*. The Night of the Devils comes to us courtesy of the same Tolstoy story (“The Family of the Vourdalak”) that served as the source for the second tale in Bava’s Black Sabbath, where the family patriarch was played by Boris Karloff. I think that may be the most interesting thing to note about it though.
*. I don’t mean that it’s a bad movie, only that it’s very much what you’d expect from a low-budget (were there any other kind?) Italian horror film of this period.
*. The director, Giorgio Ferroni, had been active in the 1930s and ’40s and this was one of the last movies he made. I don’t think he was averse to this kind of material, but you still have to wonder how it would make someone feel to end their career on such a note.
*. As with most of its kind, you feel an odd disjunction in nearly every aspect of the production. It’s a classic story, but presented in a lurid, exploitive manner (including full nudity and gouts of red paint). The score, by Giorgio Gaslini, is beautiful but soars above the material (in a way that reminded me of Riz Ortolani’s work on Cannibal Holocaust). The effects, by Carlo Rambaldi (who went on to work on Alien, E.T., and Close Encounters of the Third Kind) are crude but occasionally effective. The melting face actually looks pretty good. There are moments of real visual art, revealing an almost painterly eye, even when relating the most gruesome events.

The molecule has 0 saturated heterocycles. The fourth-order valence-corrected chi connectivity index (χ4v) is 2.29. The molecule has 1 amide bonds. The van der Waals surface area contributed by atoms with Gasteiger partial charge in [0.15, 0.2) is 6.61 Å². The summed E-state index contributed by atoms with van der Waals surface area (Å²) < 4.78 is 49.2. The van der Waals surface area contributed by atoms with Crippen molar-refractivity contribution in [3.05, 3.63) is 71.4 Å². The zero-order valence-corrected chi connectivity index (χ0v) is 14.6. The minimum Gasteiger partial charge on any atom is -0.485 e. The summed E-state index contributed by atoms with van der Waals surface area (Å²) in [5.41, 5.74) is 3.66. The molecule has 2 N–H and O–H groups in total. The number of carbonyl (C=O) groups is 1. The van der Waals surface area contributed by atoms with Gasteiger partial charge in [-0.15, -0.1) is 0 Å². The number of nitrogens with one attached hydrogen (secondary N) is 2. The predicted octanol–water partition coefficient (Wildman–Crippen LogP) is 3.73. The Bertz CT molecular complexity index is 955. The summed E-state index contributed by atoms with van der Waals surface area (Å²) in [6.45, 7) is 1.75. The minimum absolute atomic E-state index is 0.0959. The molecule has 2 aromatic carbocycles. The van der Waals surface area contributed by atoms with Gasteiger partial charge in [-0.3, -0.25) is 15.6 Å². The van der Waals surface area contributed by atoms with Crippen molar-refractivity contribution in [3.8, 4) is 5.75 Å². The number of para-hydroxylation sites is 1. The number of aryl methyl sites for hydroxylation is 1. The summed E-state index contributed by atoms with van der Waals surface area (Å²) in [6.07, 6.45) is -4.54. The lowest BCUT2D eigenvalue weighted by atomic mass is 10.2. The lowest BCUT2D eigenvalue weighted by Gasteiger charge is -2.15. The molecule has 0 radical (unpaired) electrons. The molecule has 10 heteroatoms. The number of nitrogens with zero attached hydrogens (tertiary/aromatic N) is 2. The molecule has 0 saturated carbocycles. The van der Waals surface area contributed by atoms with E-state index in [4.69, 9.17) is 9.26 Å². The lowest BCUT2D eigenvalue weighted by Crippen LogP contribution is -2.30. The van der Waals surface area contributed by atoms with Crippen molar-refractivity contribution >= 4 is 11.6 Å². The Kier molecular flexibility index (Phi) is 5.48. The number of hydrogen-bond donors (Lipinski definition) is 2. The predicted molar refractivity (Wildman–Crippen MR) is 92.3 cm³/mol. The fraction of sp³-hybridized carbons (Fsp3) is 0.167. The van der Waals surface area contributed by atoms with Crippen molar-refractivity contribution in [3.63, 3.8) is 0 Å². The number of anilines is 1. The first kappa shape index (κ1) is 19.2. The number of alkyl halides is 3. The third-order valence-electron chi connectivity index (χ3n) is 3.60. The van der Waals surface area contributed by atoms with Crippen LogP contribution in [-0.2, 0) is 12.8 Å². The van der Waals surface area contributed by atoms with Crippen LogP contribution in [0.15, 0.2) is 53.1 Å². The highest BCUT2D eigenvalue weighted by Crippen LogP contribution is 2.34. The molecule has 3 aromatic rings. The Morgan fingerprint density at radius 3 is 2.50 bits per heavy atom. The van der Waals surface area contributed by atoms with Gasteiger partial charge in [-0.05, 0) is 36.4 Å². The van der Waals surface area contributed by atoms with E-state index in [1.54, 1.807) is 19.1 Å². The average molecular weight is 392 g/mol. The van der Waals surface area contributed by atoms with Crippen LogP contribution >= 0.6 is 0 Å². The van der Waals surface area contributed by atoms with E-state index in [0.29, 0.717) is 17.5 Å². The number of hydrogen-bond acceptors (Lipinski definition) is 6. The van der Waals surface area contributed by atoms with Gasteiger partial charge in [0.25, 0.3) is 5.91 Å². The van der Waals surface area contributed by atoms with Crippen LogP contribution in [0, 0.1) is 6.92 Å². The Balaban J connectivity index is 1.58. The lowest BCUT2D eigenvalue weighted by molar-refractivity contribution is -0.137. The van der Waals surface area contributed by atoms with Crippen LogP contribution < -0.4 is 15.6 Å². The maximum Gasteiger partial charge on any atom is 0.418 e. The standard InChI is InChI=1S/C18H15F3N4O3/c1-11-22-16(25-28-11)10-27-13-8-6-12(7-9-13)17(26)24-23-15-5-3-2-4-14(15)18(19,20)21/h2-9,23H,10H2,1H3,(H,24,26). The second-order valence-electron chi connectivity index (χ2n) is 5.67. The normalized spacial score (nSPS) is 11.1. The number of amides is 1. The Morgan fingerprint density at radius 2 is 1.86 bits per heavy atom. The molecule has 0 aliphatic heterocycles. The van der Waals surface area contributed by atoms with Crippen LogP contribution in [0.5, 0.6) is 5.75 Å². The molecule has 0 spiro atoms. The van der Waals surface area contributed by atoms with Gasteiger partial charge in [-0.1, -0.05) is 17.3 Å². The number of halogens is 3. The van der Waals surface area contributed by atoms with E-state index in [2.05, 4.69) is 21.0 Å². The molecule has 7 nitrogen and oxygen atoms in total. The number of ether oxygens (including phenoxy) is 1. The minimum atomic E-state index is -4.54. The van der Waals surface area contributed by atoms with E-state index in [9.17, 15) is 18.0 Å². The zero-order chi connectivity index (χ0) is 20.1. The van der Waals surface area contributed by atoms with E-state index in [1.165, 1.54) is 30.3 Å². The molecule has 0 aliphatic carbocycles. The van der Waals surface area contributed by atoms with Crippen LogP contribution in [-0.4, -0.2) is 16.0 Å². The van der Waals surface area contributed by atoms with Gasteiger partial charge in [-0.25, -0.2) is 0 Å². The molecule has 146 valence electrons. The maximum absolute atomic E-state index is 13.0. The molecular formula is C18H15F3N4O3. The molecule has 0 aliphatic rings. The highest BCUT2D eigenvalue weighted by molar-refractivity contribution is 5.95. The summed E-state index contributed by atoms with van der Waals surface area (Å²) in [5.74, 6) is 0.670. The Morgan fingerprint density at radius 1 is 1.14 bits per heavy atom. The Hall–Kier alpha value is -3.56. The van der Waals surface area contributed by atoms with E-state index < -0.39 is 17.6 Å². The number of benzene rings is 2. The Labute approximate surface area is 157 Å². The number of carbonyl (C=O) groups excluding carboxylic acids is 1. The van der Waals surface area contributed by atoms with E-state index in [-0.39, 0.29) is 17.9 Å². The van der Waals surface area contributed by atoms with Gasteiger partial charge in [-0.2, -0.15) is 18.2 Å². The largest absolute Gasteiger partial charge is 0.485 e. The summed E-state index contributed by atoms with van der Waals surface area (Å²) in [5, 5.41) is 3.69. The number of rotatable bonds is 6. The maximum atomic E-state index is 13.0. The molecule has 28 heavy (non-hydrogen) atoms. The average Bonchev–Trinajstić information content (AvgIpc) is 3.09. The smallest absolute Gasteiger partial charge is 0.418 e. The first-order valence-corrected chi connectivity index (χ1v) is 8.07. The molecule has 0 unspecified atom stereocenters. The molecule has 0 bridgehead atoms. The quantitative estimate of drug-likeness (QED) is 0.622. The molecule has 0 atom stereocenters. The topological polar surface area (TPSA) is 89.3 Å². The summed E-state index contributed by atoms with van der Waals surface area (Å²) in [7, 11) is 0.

*. Of course the most obvious disjunction is in the sound. That’s to be expected with a lot of European movies of this type. I’m not even talking about the poor dubbing here, but bizarre effects like the boiing! sound when the father picks up the statue in the witch’s lair, or the way one person climbing a flight of stairs is accompanied by what sound like at least two sets of footsteps, or the way a car pulling to a stop in a leafy forest clearing makes the sound of tires squealing on pavement. Our senses seem to inhabit different dimensions.
*. So the bottom line is that if you like this kind of thing, this is exactly the kind of thing you’re going to get. You get zooms. Lots of zooms. You get eyes peering through cracks. In the opening dream montage you even get a skull covered in maggots, a note of pure Fulci that comes out of nowhere.
*. Since I do like this kind of thing, I enjoyed it. The pair of kids are a real treat, going from adorable cherubs sitting in a window to giggling demons. The twist at the end is pretty good. The story itself is a tight little package, and works itself out in the familiar but effective manner of a folk tale. As I say, it doesn’t stand out from a lot of similar Italian genre work of the time, but there’s nothing wrong with that.